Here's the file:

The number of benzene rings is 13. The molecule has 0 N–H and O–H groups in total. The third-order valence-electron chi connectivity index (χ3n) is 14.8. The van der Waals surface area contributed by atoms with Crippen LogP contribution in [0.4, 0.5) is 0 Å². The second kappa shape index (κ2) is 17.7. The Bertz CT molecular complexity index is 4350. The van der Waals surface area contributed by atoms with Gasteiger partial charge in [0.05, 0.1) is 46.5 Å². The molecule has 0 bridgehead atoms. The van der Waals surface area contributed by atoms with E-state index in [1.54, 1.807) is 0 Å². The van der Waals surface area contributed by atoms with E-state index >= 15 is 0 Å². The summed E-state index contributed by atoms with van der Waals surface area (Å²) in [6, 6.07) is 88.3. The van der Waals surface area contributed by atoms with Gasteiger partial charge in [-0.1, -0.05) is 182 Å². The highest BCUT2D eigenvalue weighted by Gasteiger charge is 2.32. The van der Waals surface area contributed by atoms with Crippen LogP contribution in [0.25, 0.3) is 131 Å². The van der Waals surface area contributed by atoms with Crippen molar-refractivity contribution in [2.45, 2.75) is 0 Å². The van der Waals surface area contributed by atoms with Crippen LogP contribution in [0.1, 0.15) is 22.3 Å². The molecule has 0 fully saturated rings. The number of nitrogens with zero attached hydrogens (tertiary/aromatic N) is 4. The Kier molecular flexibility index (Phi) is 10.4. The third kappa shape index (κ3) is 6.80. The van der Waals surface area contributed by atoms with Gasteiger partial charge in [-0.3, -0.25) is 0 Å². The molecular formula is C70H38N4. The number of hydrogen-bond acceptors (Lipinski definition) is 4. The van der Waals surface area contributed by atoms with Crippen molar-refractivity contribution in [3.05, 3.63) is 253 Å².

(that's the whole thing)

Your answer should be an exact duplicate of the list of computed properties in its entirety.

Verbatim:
The number of benzene rings is 13. The molecule has 0 N–H and O–H groups in total. The third-order valence-electron chi connectivity index (χ3n) is 14.8. The van der Waals surface area contributed by atoms with Crippen LogP contribution in [0.4, 0.5) is 0 Å². The second kappa shape index (κ2) is 17.7. The Bertz CT molecular complexity index is 4350. The van der Waals surface area contributed by atoms with Gasteiger partial charge in [0.05, 0.1) is 46.5 Å². The molecule has 0 bridgehead atoms. The van der Waals surface area contributed by atoms with E-state index in [1.54, 1.807) is 0 Å². The van der Waals surface area contributed by atoms with E-state index >= 15 is 0 Å². The summed E-state index contributed by atoms with van der Waals surface area (Å²) in [6, 6.07) is 88.3. The van der Waals surface area contributed by atoms with Gasteiger partial charge in [-0.1, -0.05) is 182 Å². The highest BCUT2D eigenvalue weighted by Gasteiger charge is 2.32. The van der Waals surface area contributed by atoms with Crippen LogP contribution in [0.25, 0.3) is 131 Å². The van der Waals surface area contributed by atoms with Crippen molar-refractivity contribution in [2.45, 2.75) is 0 Å². The van der Waals surface area contributed by atoms with Crippen LogP contribution in [0.1, 0.15) is 22.3 Å². The molecule has 0 fully saturated rings. The number of nitrogens with zero attached hydrogens (tertiary/aromatic N) is 4. The Kier molecular flexibility index (Phi) is 10.4. The third kappa shape index (κ3) is 6.80. The van der Waals surface area contributed by atoms with Gasteiger partial charge in [-0.3, -0.25) is 0 Å². The molecular formula is C70H38N4. The number of hydrogen-bond acceptors (Lipinski definition) is 4. The van der Waals surface area contributed by atoms with Crippen molar-refractivity contribution in [3.05, 3.63) is 253 Å².